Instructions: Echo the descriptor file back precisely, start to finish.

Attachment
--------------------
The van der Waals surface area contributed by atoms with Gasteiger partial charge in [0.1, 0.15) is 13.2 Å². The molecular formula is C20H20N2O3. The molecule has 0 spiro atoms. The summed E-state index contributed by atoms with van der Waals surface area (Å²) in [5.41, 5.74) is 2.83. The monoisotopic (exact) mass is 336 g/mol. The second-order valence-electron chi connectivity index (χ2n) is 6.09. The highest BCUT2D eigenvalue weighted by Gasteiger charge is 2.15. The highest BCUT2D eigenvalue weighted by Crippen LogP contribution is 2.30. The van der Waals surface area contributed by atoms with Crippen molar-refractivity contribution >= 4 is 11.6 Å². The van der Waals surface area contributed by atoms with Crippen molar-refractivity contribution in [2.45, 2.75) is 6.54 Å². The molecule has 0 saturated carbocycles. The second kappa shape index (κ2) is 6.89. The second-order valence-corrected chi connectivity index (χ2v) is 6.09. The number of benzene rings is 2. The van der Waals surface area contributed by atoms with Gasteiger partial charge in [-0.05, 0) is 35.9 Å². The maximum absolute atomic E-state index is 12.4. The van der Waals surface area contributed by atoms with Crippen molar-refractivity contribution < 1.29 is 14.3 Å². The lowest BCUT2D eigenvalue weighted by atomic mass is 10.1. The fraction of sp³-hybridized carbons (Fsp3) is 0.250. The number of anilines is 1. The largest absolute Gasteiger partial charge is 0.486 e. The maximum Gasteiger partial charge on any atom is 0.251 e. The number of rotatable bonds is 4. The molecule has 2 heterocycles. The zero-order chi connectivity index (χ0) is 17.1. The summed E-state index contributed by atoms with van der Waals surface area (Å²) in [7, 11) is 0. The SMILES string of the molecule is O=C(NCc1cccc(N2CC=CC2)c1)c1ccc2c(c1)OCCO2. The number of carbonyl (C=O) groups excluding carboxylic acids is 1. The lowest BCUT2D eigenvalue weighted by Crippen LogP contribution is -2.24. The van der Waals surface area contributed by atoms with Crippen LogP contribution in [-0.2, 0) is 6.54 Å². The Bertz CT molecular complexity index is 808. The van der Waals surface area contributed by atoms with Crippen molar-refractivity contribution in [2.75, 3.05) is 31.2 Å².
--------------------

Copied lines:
The van der Waals surface area contributed by atoms with Gasteiger partial charge in [0.1, 0.15) is 13.2 Å². The molecular formula is C20H20N2O3. The molecule has 0 spiro atoms. The summed E-state index contributed by atoms with van der Waals surface area (Å²) in [5.41, 5.74) is 2.83. The monoisotopic (exact) mass is 336 g/mol. The second-order valence-electron chi connectivity index (χ2n) is 6.09. The highest BCUT2D eigenvalue weighted by Gasteiger charge is 2.15. The highest BCUT2D eigenvalue weighted by Crippen LogP contribution is 2.30. The van der Waals surface area contributed by atoms with Crippen molar-refractivity contribution >= 4 is 11.6 Å². The van der Waals surface area contributed by atoms with Crippen molar-refractivity contribution in [2.45, 2.75) is 6.54 Å². The molecule has 0 saturated carbocycles. The second kappa shape index (κ2) is 6.89. The second-order valence-corrected chi connectivity index (χ2v) is 6.09. The number of benzene rings is 2. The van der Waals surface area contributed by atoms with Gasteiger partial charge in [-0.05, 0) is 35.9 Å². The maximum absolute atomic E-state index is 12.4. The van der Waals surface area contributed by atoms with Crippen molar-refractivity contribution < 1.29 is 14.3 Å². The lowest BCUT2D eigenvalue weighted by atomic mass is 10.1. The fraction of sp³-hybridized carbons (Fsp3) is 0.250. The number of anilines is 1. The largest absolute Gasteiger partial charge is 0.486 e. The maximum Gasteiger partial charge on any atom is 0.251 e. The number of rotatable bonds is 4. The molecule has 2 heterocycles. The zero-order chi connectivity index (χ0) is 17.1. The summed E-state index contributed by atoms with van der Waals surface area (Å²) in [7, 11) is 0. The SMILES string of the molecule is O=C(NCc1cccc(N2CC=CC2)c1)c1ccc2c(c1)OCCO2. The number of carbonyl (C=O) groups excluding carboxylic acids is 1. The lowest BCUT2D eigenvalue weighted by Crippen LogP contribution is -2.24. The van der Waals surface area contributed by atoms with Crippen LogP contribution in [-0.2, 0) is 6.54 Å². The Bertz CT molecular complexity index is 808. The van der Waals surface area contributed by atoms with Crippen molar-refractivity contribution in [2.75, 3.05) is 31.2 Å².